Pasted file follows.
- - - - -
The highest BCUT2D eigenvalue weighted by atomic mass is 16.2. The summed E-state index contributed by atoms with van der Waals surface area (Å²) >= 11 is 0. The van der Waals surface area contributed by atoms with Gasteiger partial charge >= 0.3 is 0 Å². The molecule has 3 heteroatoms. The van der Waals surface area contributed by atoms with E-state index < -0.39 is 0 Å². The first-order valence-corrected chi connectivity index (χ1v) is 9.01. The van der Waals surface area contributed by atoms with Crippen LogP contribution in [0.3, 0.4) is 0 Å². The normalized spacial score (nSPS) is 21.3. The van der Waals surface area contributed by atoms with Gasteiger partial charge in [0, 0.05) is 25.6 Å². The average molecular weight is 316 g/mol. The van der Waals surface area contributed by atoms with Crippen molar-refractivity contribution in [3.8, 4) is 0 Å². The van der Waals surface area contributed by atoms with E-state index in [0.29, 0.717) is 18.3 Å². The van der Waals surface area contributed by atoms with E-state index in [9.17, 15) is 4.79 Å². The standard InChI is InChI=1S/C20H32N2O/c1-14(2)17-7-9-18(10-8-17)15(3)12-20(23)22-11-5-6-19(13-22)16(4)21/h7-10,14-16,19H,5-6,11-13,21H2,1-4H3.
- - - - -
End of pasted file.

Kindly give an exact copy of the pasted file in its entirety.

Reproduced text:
The highest BCUT2D eigenvalue weighted by atomic mass is 16.2. The summed E-state index contributed by atoms with van der Waals surface area (Å²) >= 11 is 0. The van der Waals surface area contributed by atoms with Gasteiger partial charge >= 0.3 is 0 Å². The molecule has 3 heteroatoms. The van der Waals surface area contributed by atoms with E-state index < -0.39 is 0 Å². The first-order valence-corrected chi connectivity index (χ1v) is 9.01. The van der Waals surface area contributed by atoms with Crippen LogP contribution in [0.3, 0.4) is 0 Å². The normalized spacial score (nSPS) is 21.3. The van der Waals surface area contributed by atoms with Gasteiger partial charge in [0, 0.05) is 25.6 Å². The average molecular weight is 316 g/mol. The van der Waals surface area contributed by atoms with Crippen molar-refractivity contribution in [3.8, 4) is 0 Å². The van der Waals surface area contributed by atoms with E-state index in [0.29, 0.717) is 18.3 Å². The van der Waals surface area contributed by atoms with E-state index in [9.17, 15) is 4.79 Å². The standard InChI is InChI=1S/C20H32N2O/c1-14(2)17-7-9-18(10-8-17)15(3)12-20(23)22-11-5-6-19(13-22)16(4)21/h7-10,14-16,19H,5-6,11-13,21H2,1-4H3.